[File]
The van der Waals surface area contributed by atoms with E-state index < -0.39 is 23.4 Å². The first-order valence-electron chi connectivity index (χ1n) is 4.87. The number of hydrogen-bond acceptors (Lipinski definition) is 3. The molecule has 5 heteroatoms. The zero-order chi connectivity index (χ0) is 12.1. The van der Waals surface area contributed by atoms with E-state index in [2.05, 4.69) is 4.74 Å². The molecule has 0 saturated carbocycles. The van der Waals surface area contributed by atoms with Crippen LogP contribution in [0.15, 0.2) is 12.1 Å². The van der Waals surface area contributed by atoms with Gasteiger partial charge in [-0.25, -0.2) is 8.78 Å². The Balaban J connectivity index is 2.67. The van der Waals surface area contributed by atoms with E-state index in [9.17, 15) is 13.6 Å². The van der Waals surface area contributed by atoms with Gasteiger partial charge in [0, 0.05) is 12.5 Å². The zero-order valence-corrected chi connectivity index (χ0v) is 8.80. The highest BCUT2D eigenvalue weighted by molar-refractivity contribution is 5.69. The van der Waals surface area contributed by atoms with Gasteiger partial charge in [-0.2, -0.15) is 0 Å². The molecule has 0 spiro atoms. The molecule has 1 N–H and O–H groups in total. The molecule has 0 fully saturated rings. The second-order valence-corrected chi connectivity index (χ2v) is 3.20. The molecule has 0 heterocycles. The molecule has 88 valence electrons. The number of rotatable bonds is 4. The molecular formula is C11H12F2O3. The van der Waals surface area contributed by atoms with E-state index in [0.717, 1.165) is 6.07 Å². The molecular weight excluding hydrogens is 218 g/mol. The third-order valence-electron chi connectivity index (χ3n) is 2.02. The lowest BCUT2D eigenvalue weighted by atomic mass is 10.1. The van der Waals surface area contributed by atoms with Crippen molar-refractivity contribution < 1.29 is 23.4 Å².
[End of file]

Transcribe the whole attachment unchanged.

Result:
The van der Waals surface area contributed by atoms with E-state index < -0.39 is 23.4 Å². The first-order valence-electron chi connectivity index (χ1n) is 4.87. The number of hydrogen-bond acceptors (Lipinski definition) is 3. The molecule has 5 heteroatoms. The zero-order chi connectivity index (χ0) is 12.1. The van der Waals surface area contributed by atoms with E-state index in [2.05, 4.69) is 4.74 Å². The molecule has 0 saturated carbocycles. The van der Waals surface area contributed by atoms with Crippen LogP contribution in [0.15, 0.2) is 12.1 Å². The van der Waals surface area contributed by atoms with Gasteiger partial charge in [-0.25, -0.2) is 8.78 Å². The Balaban J connectivity index is 2.67. The van der Waals surface area contributed by atoms with E-state index in [9.17, 15) is 13.6 Å². The van der Waals surface area contributed by atoms with Gasteiger partial charge in [0, 0.05) is 12.5 Å². The zero-order valence-corrected chi connectivity index (χ0v) is 8.80. The highest BCUT2D eigenvalue weighted by molar-refractivity contribution is 5.69. The van der Waals surface area contributed by atoms with Gasteiger partial charge in [-0.2, -0.15) is 0 Å². The molecule has 0 spiro atoms. The molecule has 1 N–H and O–H groups in total. The molecule has 0 fully saturated rings. The second-order valence-corrected chi connectivity index (χ2v) is 3.20. The molecule has 0 heterocycles. The molecule has 88 valence electrons. The number of rotatable bonds is 4. The molecular formula is C11H12F2O3. The van der Waals surface area contributed by atoms with E-state index in [0.717, 1.165) is 6.07 Å². The molecular weight excluding hydrogens is 218 g/mol. The third-order valence-electron chi connectivity index (χ3n) is 2.02. The lowest BCUT2D eigenvalue weighted by atomic mass is 10.1. The van der Waals surface area contributed by atoms with Crippen molar-refractivity contribution < 1.29 is 23.4 Å².